The Birthday Conundrum

Once upon a time, in a perfect world, birthday parties used to be about celebrating your special day with those people who mean a lot to you. Your friends came over and gave you little tokens of their love, and you spent time with them. Nowadays birthday parties are more about glamour and show than celebration; and what used to be a private ceremony with special people is now a communal event to be attended by all those one ever exchanged a word with!

The preparation start weeks before with the birthday boy or girl dropping constant and not so subtle hints about their birthday, “I am saving money for my birthday shopping”; “My mother says she will get me a I-phone on my birthday next week”; “I am thinking of calling people over to __________ restaurant for my birthday” or “I want this special favour because it is my birthday week/month”. Just a couple of weeks ago I got a call from a friend of mine who made it a point to mention that I should call her at midnight to wish her on her birthday. Not that I minded wishing her on her birthday, I did indeed wish the best for her and hoped that she would have a wonderful birthday but being almost ordered to do so did not exactly sit well with me. I wished her at five minutes past midnight, and was informed by a very gloating friend that I was the fifth person to wish her. Well I am glad I made the Top 5!

The counting does not end to the number of phone calls ​received but stretches on to facebook wishes and Whatsapp texts. All these are counted.

A week or so before the birthday, preparations begin at the birthday girl/boy’s house too. Party spots are shortlisted, menus debated upon and guest lists drawn up. The latter is perhaps the most challenging task as the host firstly lists out all her best friends, her good friends, her just friends, those who had invited her to their birthdays, her frenemies and lastly those popular jocks and butterflies you can’t just not invite if you ever want your party to be marked ‘memorable’, to be one which people will remember in years to come and remark upon. Much deliberation goes over these lists – “I don’t like her much, and I don’t want to invite her. But if I don’t she will come to know I don’t like her, and I don’t want that”;”If I call just her and not her, the former will not come”; “I like her but she did not call me to her birthday”. And finally, finally the invitations are sent out.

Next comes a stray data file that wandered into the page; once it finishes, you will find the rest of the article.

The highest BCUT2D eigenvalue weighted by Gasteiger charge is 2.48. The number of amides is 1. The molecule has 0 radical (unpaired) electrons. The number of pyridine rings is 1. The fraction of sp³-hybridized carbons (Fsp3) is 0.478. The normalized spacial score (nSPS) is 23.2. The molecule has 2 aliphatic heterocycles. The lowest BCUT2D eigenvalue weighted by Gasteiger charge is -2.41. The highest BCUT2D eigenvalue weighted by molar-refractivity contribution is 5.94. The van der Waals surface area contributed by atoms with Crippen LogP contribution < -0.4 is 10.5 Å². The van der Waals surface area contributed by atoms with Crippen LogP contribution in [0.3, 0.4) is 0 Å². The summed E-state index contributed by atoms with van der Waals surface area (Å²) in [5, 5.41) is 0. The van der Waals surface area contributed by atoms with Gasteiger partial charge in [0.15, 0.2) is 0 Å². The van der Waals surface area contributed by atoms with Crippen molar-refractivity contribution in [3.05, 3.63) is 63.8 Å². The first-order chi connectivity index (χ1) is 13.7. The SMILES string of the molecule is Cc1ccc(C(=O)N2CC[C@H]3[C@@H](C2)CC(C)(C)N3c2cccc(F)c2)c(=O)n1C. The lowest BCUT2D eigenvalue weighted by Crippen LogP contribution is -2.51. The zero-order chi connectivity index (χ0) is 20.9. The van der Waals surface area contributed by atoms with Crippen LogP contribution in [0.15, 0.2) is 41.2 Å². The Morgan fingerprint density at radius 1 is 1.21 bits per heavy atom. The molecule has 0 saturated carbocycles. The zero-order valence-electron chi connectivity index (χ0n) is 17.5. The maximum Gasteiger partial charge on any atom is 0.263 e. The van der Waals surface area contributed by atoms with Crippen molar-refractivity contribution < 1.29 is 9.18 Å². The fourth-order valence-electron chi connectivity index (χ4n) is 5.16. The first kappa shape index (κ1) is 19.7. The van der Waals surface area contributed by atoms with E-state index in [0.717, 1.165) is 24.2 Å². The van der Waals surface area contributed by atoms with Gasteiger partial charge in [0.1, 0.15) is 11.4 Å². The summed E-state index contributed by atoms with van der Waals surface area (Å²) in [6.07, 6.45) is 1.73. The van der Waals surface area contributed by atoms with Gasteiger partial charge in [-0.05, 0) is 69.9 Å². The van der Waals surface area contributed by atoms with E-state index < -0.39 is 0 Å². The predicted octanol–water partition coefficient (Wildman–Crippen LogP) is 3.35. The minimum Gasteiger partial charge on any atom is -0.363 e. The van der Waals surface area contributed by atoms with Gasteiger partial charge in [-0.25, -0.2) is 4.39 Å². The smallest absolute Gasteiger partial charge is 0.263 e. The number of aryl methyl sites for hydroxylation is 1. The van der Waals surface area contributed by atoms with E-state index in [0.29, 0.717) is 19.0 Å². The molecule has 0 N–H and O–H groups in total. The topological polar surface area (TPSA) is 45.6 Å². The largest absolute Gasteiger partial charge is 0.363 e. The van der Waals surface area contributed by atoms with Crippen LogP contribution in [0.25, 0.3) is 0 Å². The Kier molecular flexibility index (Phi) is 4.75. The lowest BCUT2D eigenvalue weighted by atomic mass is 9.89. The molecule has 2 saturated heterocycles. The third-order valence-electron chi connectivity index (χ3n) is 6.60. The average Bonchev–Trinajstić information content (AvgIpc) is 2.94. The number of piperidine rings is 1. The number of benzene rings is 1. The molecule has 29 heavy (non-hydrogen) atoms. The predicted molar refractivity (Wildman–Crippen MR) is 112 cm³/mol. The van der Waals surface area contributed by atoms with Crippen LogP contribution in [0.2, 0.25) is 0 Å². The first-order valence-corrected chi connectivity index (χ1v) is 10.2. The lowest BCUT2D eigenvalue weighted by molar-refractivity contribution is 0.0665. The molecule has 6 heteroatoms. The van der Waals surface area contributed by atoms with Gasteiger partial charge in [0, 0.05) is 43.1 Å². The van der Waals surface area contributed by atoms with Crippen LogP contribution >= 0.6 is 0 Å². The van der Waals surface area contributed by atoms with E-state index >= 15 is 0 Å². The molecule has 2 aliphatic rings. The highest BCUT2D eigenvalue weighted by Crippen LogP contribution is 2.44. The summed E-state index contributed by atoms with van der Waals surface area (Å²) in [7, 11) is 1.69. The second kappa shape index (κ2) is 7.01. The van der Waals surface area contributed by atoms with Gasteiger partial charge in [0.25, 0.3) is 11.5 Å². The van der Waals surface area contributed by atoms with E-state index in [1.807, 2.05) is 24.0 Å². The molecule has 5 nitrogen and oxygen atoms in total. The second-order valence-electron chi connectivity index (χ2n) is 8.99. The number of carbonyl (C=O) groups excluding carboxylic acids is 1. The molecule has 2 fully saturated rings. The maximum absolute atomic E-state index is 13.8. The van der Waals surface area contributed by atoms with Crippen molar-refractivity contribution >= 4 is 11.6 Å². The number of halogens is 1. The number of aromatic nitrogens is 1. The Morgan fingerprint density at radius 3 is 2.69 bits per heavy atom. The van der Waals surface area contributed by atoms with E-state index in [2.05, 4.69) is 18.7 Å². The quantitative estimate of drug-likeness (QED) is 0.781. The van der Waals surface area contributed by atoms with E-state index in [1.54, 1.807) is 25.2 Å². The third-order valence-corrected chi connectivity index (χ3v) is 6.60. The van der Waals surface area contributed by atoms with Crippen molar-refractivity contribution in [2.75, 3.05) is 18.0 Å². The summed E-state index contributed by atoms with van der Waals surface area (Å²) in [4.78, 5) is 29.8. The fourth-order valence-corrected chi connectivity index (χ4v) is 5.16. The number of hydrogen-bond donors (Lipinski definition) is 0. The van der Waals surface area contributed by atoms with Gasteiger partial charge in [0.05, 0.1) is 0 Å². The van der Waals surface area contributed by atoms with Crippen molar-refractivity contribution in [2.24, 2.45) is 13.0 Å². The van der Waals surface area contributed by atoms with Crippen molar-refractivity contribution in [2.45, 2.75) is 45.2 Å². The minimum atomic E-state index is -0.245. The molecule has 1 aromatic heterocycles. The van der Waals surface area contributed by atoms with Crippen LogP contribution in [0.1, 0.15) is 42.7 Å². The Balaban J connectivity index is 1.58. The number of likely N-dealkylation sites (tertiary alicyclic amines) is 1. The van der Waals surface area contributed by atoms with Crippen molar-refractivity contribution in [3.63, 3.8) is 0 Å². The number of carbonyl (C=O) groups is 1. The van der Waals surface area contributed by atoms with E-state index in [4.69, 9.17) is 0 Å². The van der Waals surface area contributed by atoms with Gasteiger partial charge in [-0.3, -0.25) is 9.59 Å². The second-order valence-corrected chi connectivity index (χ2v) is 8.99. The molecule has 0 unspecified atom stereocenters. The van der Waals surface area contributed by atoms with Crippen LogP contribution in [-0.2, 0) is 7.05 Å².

When an invitation reaches its recipient’s house it causes a sensation there too. Piggy banks are rattled, savings calculated and then the ‘friendship variable’ is calculated – is she a 100 rupees worth friend, 200 rupees or more; and the other variable of what gift did he/she give to me on my birthday. Then if the friend is special some thought is spent over what to buy for him/her, if not, there is always the traditional fall-backs – chocolates, deodorants, t-shirts and arm bands. I have even heard of cases where the most miserly of all people simply looked through their cupboards for something they still haven’t used and is not likely to, put a nice bow on it, and give it to the lucky birthday boy/girl.

Then the day of the party arrives. Guests arrive dressed up in nice dresses and suits, and a lovely smile to accessorize their face. But don’t be fooled by their outward appearances, these are the party critics, and as fearsome as any page 3 critics that ever existed. The party is now judged on the basis of the number of invitees, the food, the theme, the decoration and the music. The usual dances are danced, some jokes cracked, and the cake is cut and smeared all over the birthday girl/boy’s face. Birthday bumps are delivered, because what better way to celebrate your birthday than to have sticky chocolate icing plastered over your face and being beaten by all your friends in turn.

Don’t get me wrong. I am not a fanatic on a personal crusade against birthdays and birthday parties. I really believe that every person has a right to have a special day to his name that he/she can enjoy with those they love and those who love them, but making it a matter of status and prestige seems simply wrong to me. There are so few precious moments we get to spend with our loved ones in this stressful world, why spoil the few we get by inviting riff-raff whom we don’t want to see, and who doesn’t want to be there either.

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